Eric Holder was a big loser on election night. He was the guy raising tens of millions of dollars to make America safe for Democratic redistricting. A red wave turned Holder’s dreams into dust in state legislative races. State legislatures are where the redistricting action is, and the GOP flipped three chambers red, gaining 192 state house seats and 40 state senate seats nationwide.
Republicans now control both House and Senate chambers in 31 states. The country is a huge swath of red legislative control with Democrats largely confined to the cultural monoliths on the Pacific coast and urban Northeast.
The red wave extended to the United States House of Representatives, where for now, Republicans have gained nine seats.
But this wasn’t supposed to happen. The president isn’t supposed to lose when all the Republicans are winning.
Indeed, something profoundly fishy happened in the 2020 election, but it wasn’t the Kraken or Venezuelan communists running remote software when they can’t even make the red lights work in their own country. Those shiny objects will play out with time and examination of evidence.
What happened in 2020 is something more fundamental and profound. What happened in 2020 is cultural and systemic, and sadly, generally legal. Until Republicans, and more importantly Trump supporters, understand what happened to them this year, it will happen again.
Two things happened in 2020. First, COVID led to a dismantling of state election integrity laws by everyone except the one body with the constitutional prerogative to change the rules of electing the president – the state legislatures.
Second, the Center for Technology and Civic Life happened.
If you are focused on goblins in the voting machines but don’t know anything about the CTCL and what they did to defeat Donald Trump, it’s time to up your game.
The Center for Technology and Civic Life and allied groups are responsible for building an urban get-out-the-vote-machine of the sort that Democrats could only dream up on a bender fueled by jugs of Merlot and all the legalized pot they could smoke.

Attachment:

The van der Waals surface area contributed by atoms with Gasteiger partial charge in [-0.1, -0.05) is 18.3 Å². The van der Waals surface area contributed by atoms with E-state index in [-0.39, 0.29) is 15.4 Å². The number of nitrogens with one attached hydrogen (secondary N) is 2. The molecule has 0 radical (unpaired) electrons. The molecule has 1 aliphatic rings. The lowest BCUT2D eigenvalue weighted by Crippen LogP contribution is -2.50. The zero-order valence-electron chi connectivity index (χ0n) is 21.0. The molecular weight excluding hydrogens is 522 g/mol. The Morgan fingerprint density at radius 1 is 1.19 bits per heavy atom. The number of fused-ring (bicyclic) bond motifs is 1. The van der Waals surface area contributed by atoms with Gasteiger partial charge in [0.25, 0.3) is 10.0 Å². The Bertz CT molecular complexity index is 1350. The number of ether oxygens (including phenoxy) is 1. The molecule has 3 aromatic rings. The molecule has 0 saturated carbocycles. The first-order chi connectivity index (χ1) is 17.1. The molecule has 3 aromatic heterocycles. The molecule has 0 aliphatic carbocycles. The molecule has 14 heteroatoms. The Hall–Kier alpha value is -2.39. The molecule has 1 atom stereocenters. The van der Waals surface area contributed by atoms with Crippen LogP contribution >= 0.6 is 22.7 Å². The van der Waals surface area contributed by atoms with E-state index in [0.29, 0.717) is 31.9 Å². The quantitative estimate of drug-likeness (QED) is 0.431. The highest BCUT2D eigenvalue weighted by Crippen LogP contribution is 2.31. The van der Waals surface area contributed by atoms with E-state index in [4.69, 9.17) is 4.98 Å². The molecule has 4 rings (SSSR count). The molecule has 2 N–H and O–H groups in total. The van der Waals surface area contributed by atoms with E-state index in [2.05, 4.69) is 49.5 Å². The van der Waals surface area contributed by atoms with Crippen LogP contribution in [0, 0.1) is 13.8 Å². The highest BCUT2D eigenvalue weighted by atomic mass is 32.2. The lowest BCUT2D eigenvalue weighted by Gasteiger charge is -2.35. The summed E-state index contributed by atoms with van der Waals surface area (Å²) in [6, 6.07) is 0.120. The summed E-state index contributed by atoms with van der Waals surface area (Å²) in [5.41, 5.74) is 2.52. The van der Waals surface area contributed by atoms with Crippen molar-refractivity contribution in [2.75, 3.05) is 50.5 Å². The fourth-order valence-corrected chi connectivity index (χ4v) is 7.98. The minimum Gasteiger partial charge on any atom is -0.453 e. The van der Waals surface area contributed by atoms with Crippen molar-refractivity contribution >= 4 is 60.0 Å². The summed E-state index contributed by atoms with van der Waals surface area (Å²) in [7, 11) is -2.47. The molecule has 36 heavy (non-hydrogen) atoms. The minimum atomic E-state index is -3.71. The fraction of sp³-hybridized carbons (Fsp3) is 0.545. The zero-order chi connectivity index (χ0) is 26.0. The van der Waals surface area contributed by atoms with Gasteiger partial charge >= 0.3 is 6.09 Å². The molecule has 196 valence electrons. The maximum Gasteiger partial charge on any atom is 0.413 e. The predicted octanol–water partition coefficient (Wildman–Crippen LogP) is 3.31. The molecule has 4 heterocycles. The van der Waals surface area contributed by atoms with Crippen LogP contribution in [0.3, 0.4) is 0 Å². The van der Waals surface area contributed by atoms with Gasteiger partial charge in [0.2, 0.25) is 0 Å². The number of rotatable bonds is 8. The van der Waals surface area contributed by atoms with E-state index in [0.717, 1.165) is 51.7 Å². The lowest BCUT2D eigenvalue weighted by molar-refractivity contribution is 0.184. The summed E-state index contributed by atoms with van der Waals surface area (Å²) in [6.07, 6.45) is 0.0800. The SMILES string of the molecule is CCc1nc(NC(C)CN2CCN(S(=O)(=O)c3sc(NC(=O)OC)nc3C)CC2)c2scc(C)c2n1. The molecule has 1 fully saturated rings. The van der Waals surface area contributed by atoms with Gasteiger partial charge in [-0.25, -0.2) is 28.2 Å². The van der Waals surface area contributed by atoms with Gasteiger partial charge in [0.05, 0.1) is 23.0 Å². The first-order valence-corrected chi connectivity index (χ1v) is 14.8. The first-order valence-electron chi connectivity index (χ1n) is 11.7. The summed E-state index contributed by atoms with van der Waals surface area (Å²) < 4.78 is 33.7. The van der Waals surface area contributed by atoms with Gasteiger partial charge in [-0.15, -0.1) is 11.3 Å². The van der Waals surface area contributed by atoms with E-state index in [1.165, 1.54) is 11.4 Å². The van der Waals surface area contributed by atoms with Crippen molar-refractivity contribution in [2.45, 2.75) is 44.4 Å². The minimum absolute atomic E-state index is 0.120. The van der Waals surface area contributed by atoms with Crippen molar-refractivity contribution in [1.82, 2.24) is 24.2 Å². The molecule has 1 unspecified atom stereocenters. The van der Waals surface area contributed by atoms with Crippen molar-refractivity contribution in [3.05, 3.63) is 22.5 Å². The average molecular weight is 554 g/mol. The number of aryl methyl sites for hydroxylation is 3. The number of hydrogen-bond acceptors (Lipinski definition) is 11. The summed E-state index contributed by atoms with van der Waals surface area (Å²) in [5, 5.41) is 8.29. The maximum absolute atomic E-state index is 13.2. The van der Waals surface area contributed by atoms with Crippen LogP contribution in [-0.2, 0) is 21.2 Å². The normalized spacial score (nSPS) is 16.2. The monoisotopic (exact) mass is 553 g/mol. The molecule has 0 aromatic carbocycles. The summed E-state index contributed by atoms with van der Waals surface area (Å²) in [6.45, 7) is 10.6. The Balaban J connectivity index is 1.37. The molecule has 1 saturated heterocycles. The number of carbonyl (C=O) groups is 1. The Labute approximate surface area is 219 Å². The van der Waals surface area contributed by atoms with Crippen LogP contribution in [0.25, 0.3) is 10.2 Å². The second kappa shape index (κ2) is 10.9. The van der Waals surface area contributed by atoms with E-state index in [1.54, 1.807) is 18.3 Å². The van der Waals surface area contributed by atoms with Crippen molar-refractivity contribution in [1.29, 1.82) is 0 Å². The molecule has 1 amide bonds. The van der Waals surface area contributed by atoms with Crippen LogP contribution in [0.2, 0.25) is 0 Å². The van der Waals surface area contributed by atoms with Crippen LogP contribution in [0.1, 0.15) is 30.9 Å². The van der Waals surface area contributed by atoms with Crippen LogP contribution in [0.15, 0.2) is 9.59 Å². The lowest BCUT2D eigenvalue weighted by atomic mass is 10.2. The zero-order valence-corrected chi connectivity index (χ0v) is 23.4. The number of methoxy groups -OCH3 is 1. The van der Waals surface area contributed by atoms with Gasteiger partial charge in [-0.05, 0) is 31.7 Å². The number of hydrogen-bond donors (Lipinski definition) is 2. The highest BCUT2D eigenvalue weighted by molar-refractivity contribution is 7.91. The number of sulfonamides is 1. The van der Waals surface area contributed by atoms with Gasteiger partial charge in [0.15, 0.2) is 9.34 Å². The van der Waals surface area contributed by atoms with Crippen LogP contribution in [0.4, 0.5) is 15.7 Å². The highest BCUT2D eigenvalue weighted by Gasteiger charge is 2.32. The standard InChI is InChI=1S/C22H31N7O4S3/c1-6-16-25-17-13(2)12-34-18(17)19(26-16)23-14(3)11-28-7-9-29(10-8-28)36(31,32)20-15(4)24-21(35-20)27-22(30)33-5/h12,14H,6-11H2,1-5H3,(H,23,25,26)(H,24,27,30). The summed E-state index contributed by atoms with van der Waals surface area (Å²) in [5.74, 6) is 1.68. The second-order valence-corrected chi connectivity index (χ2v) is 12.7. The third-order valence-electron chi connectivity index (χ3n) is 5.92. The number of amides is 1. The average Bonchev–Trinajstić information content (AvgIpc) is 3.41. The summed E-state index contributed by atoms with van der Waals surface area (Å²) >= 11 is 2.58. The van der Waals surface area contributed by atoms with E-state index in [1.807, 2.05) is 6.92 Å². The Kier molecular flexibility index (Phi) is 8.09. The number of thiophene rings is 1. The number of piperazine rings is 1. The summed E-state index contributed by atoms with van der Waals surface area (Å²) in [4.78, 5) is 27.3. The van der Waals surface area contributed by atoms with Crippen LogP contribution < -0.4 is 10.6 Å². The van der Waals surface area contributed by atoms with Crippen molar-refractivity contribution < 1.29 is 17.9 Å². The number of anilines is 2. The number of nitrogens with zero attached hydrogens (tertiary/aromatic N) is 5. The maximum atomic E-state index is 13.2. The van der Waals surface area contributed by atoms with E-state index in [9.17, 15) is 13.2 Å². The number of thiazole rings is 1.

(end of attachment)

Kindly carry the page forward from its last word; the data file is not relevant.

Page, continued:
The Capital Research Center has this deep dive into what the Center for Technology and Civil Life did in just Georgia. It starts with this:
This year, left-leaning donors Mark Zuckerberg and wife Priscilla Chan gave $350 million to an allegedly “nonpartisan” nonprofit, the Center for Tech and Civic Life (CTCL), which in turn re-granted the funds to thousands of governmental election officials around the country to “help” them conduct the 2020 election.
“Help.” That’s a good one.
What these grants did was build structural bias into the 2020 election where structural bias matters most – in densely populated urban cores. It converted election offices in key jurisdictions with deep reservoirs of Biden votes into Formula One turnout machines. The hundreds of millions of dollars built systems, hired employees from activist groups, bought equipment and radio advertisements. It did everything that street activists could ever dream up to turn out Biden votes if only they had unlimited funding.
In 2020, they had unlimited funding because billionaires made cash payments to 501(c)(3) charities that in turn made cash payments to government election offices.
Flush with hundreds of millions in new cash, government election offices turned those donations into manpower, new equipment, and street muscle to turn often sluggish and incompetent urban election offices into massive Biden turnout machines across the country – in Madison, Milwaukee, Detroit, Lansing, Philadelphia, and Atlanta among dozens of others.
Philadelphia’s election office budget was normally $9.8 million. The CLTC gave Philadelphia $10 million, more than doubling the city budget.
Those millions were used to hire local activists as city employees to drive around and collect ballots. The millions bought new printers and scanners to accommodate mail ballots. Philadelphia established brand new satellite election offices across the most Biden-friendly neighborhoods in the entire Commonwealth of Pennsylvania. The millions bought scores of convenient drop boxes across the same neighborhoods where mail ballots could be conveniently dropped. Even though laws limited third parties from collecting and dropping off multiple ballots, people were photographed dropping off bundles of ballots at the boxes.
If voters couldn’t muster the initiative to travel a few blocks to the drop-off boxes or new satellite offices, the city went to them to collect their ballot.
CLTC dollars flowed through Philadelphia election officials to the pricey public relations firm Aloysius Butler & Clark. They designed billboards, posters, bus advertisements, and print ads. Radio advertisements and street marketing all added to the blitz.